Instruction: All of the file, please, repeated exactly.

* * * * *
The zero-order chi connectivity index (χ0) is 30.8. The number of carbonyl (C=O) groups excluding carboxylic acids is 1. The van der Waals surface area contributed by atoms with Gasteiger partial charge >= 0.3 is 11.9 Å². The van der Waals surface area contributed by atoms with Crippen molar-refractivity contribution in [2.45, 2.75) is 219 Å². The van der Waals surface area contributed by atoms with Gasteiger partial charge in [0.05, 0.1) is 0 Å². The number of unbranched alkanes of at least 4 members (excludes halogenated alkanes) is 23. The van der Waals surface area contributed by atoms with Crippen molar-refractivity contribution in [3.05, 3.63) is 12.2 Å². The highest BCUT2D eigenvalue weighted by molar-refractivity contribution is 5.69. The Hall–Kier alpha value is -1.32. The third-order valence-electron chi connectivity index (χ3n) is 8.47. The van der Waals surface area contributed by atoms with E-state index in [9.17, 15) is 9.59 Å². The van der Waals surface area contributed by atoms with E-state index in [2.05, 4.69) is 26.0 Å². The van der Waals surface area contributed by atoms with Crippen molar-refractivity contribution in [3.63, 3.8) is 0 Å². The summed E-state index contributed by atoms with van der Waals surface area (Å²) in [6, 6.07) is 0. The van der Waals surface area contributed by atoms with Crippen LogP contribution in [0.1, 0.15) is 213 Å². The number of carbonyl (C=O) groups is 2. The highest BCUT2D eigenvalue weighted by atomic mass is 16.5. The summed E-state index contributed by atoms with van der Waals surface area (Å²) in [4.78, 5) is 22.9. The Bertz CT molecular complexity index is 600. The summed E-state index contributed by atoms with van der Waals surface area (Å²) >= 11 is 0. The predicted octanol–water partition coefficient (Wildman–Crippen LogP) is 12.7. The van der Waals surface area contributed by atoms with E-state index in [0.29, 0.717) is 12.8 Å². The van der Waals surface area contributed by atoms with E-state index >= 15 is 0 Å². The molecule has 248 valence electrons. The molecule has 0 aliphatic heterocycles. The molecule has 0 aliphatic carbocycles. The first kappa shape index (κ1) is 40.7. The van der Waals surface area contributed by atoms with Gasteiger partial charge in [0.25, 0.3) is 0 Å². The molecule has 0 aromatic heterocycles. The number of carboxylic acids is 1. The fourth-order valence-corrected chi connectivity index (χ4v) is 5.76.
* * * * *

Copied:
The zero-order chi connectivity index (χ0) is 30.8. The number of carbonyl (C=O) groups excluding carboxylic acids is 1. The van der Waals surface area contributed by atoms with Gasteiger partial charge >= 0.3 is 11.9 Å². The van der Waals surface area contributed by atoms with Crippen molar-refractivity contribution in [2.45, 2.75) is 219 Å². The van der Waals surface area contributed by atoms with Gasteiger partial charge in [0.05, 0.1) is 0 Å². The number of unbranched alkanes of at least 4 members (excludes halogenated alkanes) is 23. The van der Waals surface area contributed by atoms with Crippen molar-refractivity contribution in [3.05, 3.63) is 12.2 Å². The highest BCUT2D eigenvalue weighted by molar-refractivity contribution is 5.69. The Hall–Kier alpha value is -1.32. The third-order valence-electron chi connectivity index (χ3n) is 8.47. The van der Waals surface area contributed by atoms with E-state index in [9.17, 15) is 9.59 Å². The van der Waals surface area contributed by atoms with E-state index in [2.05, 4.69) is 26.0 Å². The van der Waals surface area contributed by atoms with Crippen molar-refractivity contribution in [3.63, 3.8) is 0 Å². The summed E-state index contributed by atoms with van der Waals surface area (Å²) in [6, 6.07) is 0. The van der Waals surface area contributed by atoms with Crippen LogP contribution in [0.1, 0.15) is 213 Å². The number of carbonyl (C=O) groups is 2. The highest BCUT2D eigenvalue weighted by atomic mass is 16.5. The summed E-state index contributed by atoms with van der Waals surface area (Å²) in [4.78, 5) is 22.9. The Bertz CT molecular complexity index is 600. The summed E-state index contributed by atoms with van der Waals surface area (Å²) >= 11 is 0. The predicted octanol–water partition coefficient (Wildman–Crippen LogP) is 12.7. The van der Waals surface area contributed by atoms with E-state index in [0.29, 0.717) is 12.8 Å². The van der Waals surface area contributed by atoms with E-state index >= 15 is 0 Å². The molecule has 248 valence electrons. The molecule has 0 aliphatic heterocycles. The molecule has 0 aliphatic carbocycles. The first kappa shape index (κ1) is 40.7. The van der Waals surface area contributed by atoms with Gasteiger partial charge in [0.25, 0.3) is 0 Å². The molecule has 0 aromatic heterocycles. The number of carboxylic acids is 1. The fourth-order valence-corrected chi connectivity index (χ4v) is 5.76.